Staten Island Homeowners Call Out DOT For Sidewalk Repair Double Standards – CBS New York
Bart Gorman says it’s hard to see a hairline crack in the sidewalk outside his house on Caswell Avenue in Willowbrook, but the city apparently saw not one, but three cracks.
“They said it was a violation. I appealed the violation, and they said it was still a tripping hazard,” Gorman told CBS2’s Ali Bauman.
The city’s Department of Transportation told Gorman he can either repair the sidewalk himself or they’ll do it and charge him north of $2,000.
They sent a similar letter to his neighbors for similar damage. The DOT took it one step further a few houses over.
“When I went to put my house on the market, OK, they found out there was a lien against the house to repair the sidewalk,” the homeowner said.
He didn’t wait for the city to make repairs and says he hired a private contractor who did the work for just $150.
“This was a hairline crack,” the homeowner said.
RELATED STORY: How Long To Fix A New York City Sidewalk? A Year? A Decade? More?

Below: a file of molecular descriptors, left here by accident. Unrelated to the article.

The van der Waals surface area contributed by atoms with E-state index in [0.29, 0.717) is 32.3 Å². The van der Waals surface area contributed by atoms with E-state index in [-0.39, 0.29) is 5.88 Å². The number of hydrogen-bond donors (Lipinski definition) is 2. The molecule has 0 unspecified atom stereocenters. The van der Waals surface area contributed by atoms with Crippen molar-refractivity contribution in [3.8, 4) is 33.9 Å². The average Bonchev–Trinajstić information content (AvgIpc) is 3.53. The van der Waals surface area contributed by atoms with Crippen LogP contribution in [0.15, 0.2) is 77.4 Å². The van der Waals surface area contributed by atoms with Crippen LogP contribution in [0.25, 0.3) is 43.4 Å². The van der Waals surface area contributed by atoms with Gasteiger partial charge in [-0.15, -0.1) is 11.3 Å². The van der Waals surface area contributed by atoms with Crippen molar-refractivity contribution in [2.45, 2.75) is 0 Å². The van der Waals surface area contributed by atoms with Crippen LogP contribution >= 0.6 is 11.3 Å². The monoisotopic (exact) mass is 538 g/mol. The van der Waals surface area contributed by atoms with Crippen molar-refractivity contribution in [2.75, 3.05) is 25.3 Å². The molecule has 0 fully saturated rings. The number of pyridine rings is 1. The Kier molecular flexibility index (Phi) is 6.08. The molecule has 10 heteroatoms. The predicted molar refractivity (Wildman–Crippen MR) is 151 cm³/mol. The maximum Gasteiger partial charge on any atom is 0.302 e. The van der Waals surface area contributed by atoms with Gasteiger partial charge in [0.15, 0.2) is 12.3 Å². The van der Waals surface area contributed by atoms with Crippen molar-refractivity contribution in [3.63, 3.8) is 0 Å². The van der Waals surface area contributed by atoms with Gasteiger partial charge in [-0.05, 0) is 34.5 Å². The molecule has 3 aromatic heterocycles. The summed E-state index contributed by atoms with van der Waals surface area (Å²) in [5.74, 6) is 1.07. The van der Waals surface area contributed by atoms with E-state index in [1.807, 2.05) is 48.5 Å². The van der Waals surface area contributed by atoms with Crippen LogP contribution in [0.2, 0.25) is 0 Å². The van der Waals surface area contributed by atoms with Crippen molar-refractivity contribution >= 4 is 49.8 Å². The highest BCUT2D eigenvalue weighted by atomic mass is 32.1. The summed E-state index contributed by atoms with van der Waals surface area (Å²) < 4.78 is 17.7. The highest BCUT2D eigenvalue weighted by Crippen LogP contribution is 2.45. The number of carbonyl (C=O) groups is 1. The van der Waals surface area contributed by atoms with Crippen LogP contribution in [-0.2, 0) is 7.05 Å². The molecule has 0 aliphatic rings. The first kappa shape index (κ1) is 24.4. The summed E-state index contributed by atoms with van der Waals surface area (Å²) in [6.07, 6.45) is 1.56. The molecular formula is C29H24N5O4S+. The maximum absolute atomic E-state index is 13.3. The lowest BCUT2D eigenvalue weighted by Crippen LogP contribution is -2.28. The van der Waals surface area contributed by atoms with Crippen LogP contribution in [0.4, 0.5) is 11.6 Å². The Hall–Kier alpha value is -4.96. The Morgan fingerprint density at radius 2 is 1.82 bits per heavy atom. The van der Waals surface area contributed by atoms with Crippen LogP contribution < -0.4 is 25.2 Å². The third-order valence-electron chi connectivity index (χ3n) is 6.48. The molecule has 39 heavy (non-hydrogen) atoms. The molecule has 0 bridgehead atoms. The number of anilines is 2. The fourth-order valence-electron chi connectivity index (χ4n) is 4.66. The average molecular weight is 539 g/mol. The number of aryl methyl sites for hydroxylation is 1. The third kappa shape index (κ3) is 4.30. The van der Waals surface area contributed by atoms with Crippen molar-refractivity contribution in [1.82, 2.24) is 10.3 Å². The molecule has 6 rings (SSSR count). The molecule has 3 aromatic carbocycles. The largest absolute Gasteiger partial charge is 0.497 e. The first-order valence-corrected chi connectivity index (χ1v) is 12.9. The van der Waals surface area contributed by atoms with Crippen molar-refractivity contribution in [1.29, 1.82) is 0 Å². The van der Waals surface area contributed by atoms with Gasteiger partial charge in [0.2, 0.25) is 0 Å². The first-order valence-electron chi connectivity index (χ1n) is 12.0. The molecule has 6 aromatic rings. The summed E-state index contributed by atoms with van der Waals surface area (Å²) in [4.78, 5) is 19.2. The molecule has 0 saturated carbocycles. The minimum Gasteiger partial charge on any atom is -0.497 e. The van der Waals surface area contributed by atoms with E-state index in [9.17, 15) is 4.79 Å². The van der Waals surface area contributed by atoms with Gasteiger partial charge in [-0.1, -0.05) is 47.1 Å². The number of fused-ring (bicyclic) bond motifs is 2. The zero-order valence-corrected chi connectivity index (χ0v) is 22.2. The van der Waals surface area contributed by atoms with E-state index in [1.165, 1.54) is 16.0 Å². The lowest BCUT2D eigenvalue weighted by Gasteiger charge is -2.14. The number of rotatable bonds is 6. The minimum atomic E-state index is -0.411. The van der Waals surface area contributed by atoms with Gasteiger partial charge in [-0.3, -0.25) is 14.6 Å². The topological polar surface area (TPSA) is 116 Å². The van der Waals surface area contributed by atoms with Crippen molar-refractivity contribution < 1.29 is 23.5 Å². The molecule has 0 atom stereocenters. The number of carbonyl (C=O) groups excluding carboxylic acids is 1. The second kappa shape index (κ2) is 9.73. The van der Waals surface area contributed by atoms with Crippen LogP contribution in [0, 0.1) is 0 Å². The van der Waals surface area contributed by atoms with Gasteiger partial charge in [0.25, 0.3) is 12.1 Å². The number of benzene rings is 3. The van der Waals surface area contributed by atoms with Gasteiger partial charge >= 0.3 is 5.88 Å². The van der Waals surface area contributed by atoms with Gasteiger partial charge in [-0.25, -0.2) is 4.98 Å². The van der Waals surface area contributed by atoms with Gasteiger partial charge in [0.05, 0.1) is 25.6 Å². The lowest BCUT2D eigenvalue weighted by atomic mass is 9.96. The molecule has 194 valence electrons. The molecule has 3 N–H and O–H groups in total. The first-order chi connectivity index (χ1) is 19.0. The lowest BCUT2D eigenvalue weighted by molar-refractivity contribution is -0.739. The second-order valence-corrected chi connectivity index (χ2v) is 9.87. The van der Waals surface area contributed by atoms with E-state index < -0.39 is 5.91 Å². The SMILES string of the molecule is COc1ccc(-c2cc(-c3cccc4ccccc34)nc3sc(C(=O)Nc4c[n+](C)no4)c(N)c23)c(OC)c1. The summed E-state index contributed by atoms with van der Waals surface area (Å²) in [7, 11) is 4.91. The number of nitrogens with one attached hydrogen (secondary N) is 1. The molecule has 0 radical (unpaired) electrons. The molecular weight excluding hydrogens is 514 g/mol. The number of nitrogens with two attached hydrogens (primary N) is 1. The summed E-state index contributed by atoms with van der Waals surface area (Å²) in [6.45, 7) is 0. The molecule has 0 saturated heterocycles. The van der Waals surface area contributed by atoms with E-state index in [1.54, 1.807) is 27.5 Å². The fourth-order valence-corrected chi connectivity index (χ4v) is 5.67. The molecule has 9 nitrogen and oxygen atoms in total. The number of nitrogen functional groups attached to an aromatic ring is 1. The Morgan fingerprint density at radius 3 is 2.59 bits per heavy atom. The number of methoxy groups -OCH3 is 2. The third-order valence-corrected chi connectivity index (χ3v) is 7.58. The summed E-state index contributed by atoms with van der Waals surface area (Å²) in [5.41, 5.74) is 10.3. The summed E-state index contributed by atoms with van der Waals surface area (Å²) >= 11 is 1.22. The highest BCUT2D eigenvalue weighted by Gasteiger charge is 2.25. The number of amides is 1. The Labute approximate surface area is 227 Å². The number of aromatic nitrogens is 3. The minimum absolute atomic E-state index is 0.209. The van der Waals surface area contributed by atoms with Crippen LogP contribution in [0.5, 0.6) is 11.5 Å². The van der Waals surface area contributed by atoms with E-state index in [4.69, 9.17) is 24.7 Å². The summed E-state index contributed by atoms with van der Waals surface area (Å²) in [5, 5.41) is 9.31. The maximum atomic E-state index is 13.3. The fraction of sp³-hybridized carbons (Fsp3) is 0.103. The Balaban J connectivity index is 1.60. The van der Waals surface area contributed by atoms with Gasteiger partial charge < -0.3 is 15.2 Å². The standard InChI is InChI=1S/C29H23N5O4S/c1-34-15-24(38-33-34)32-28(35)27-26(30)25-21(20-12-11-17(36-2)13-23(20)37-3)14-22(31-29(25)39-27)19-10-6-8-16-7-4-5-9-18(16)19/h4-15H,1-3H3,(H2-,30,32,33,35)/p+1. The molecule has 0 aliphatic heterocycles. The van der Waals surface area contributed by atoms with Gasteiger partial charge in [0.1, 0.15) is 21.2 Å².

“It’s typical city money-grabbing off homeowners,” Gorman said.
In New York City, property owners like Gorman have to foot the bill to fix a sidewalk in front of their house unless the damage is caused by a city tree. In that case, the city has to pay to repair it.
“The things that I saw Bart describing over there don’t seem like they are in any way hazardous, certainly compared to the lift of this sidewalk,” John Cockrell said.
Directly across from Gorman’s house, the sidewalk is uprooted with two inches to trip over. Cockrell says he hasn’t heard a peep from the city.
Cockrell: “It’s clearly from the trees.”
Bauman: “So when you see your neighbors getting violations for far less damage and nothing for you…”
Cockrell: “Well, I think because of the roots. Like, maybe that’s why I’m not getting violations.”
“If it’s the city’s tree, they’re responsible for it, nothing gets done because the city is not gonna pay for it, but they want you to pay for something like this, which is not a violation,” Gorman said.
CBS2 asked the DOT repeatedly about the double standard, but they avoided our specific questions and denied our numerous requests for an on-camera interview.